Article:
MINI Hatch Cooper Hatchback: black and silver
The Mini Hatch, stylised as MINI Hatch (or MINI Hardtop in the U.S.), also sold as Mini Cooper, Mini One, or simply called the (BMW) Mini, are a family of retro-styled two-door supermini hatchback and convertible; and (from 2014) a longer, subcompact 4/5-door hatchback.
They were introduced in early 2000 by German automaker BMW under the ‘Mini’ brand. The second generation was launched in 2006 and the third, adding a longer 4/5-door hatchback, in 2014. A two-door convertible version was added in 2004, followed by its second generation in 2008.
BMW unveiled their Mini hatch concept at the 1997 Frankfurt International Motor Show, when the Mini marque was still part of the Rover Group, owned by BMW. The styling of the concept-car, intended to replace the original Mini, was well received by the public and further developed. The new Mini (Hatch) was launched by BMW in 2001, one year after their sale of the Rover Group in March 2000, and the classic Mini’s discontinuation that same year. It was the first model of what has grown to be a prolific Mini range.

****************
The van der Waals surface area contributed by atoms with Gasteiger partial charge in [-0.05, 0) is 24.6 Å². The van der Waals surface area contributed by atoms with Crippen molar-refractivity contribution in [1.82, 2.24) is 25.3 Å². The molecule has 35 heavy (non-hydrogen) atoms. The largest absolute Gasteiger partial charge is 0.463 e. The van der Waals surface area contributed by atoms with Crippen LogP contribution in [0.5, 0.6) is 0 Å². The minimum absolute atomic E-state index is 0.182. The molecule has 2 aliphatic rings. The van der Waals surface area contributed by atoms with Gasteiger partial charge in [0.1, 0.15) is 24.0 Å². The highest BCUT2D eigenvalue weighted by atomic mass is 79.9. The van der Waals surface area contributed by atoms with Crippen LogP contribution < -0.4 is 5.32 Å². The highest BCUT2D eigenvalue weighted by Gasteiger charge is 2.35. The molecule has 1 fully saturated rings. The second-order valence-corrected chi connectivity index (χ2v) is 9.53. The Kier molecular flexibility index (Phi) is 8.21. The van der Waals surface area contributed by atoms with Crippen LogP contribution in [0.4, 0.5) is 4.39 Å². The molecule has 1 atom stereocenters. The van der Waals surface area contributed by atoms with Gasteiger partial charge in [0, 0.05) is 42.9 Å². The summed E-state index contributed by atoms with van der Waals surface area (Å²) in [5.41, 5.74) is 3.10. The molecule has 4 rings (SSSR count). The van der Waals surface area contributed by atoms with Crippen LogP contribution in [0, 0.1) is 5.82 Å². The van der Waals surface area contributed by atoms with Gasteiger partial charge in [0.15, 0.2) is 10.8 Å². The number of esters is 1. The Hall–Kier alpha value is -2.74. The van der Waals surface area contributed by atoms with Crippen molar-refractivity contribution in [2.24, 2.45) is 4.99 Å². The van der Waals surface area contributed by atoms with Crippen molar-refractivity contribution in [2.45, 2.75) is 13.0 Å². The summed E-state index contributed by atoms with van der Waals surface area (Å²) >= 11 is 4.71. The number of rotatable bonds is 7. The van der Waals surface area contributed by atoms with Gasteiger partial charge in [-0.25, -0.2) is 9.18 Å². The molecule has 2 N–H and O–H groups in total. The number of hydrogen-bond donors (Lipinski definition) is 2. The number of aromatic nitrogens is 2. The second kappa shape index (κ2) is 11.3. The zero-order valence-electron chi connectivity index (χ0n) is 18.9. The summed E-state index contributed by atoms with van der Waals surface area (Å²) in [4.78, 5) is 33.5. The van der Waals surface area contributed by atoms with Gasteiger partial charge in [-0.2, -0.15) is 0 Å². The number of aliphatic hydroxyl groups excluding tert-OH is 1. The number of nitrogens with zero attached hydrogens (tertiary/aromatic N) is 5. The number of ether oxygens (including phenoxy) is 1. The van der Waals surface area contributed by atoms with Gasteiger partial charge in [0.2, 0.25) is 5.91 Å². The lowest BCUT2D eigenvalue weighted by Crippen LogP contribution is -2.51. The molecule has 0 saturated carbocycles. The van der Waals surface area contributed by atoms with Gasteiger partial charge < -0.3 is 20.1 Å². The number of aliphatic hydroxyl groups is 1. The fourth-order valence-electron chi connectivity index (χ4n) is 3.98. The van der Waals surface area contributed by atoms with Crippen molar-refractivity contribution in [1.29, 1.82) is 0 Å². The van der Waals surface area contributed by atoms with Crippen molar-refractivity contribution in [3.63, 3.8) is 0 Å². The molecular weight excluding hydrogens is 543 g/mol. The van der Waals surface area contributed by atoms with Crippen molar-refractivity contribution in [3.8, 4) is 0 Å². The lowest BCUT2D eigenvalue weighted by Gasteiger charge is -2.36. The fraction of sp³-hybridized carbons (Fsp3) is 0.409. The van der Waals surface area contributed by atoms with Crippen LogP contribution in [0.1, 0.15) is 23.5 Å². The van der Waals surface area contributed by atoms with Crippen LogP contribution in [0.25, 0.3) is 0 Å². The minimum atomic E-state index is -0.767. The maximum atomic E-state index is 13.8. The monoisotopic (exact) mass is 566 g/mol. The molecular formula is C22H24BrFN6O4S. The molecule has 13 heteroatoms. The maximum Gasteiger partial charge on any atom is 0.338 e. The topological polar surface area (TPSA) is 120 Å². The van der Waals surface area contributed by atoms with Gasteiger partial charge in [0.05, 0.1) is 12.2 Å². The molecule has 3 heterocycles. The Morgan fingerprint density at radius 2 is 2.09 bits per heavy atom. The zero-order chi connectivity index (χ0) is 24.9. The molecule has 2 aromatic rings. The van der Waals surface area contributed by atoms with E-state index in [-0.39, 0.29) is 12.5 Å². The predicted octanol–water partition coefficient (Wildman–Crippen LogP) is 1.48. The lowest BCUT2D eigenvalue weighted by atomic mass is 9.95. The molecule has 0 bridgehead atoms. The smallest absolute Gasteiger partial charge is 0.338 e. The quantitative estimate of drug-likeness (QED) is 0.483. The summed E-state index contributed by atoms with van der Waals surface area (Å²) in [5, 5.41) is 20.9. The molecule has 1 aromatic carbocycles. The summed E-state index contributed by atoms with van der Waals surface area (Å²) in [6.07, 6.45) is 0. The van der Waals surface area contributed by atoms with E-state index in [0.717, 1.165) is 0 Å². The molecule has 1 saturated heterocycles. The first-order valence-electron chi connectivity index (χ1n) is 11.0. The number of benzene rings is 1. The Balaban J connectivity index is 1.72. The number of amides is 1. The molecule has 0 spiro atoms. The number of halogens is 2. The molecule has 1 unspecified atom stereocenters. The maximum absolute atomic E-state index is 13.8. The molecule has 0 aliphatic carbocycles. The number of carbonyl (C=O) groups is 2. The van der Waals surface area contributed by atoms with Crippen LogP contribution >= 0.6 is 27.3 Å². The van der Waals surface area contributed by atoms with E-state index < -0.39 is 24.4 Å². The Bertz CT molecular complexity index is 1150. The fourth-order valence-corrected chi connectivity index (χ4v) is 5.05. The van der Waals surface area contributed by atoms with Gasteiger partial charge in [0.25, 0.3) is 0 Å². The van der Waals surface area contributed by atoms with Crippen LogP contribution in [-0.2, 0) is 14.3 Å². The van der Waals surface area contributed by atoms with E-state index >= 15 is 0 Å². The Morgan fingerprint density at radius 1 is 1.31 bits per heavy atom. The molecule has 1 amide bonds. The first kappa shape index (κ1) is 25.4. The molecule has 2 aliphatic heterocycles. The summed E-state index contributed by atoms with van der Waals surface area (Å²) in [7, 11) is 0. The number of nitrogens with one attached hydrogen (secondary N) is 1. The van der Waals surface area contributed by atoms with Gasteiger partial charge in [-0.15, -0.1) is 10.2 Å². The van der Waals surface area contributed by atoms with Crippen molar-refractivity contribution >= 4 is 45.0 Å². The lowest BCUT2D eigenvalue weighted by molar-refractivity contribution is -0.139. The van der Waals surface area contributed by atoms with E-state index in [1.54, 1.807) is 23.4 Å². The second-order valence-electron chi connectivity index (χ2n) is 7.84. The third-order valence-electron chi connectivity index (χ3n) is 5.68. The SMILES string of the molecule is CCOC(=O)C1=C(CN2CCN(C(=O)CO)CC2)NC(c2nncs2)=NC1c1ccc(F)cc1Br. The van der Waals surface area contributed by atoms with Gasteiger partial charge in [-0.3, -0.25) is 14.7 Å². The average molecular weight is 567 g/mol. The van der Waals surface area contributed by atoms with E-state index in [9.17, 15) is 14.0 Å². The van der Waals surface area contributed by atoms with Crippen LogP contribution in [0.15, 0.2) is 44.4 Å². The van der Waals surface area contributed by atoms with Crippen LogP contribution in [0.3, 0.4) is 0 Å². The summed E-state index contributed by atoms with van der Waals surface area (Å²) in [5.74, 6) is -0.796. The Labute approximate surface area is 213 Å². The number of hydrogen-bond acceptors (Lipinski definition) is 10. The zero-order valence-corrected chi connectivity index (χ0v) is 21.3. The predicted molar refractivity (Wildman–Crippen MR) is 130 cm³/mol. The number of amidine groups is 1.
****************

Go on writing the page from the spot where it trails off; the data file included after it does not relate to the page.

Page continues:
Contrary to prior replacements, like the 1974 Innocenti Mini and the 1980 Austin Metro, which repackaged the Mini’s mechanicals in modernistically styled, slightly larger bodies, BMW’s 21st century Minis are the opposite: they have pronounced retro-styling, based on the British originals, but share no parts or technology with the former.
Though still considered very compact, the 2001 hatchback’s 3.63 m (143 in) length was 58 cm (22.8 in), or 19%, greater than the 3.05 m (10.0 ft) long 1959 Mini. Also, at 3.98 m (157 in), the 2022 five-door hatch stands 68 cm (26.8 in), or some 21%, longer than the original 3.30 m (130 in) Mini estate versions.
BMW’s Mini models are produced in Cowley, Oxfordshire, England, at Plant Oxford, and since July 2014 (3-door only), at VDL Nedcar (the former DAF/Volvo plant) in Born, Netherlands.
The Mini convertible is, since 2015, only assembled in the Netherlands.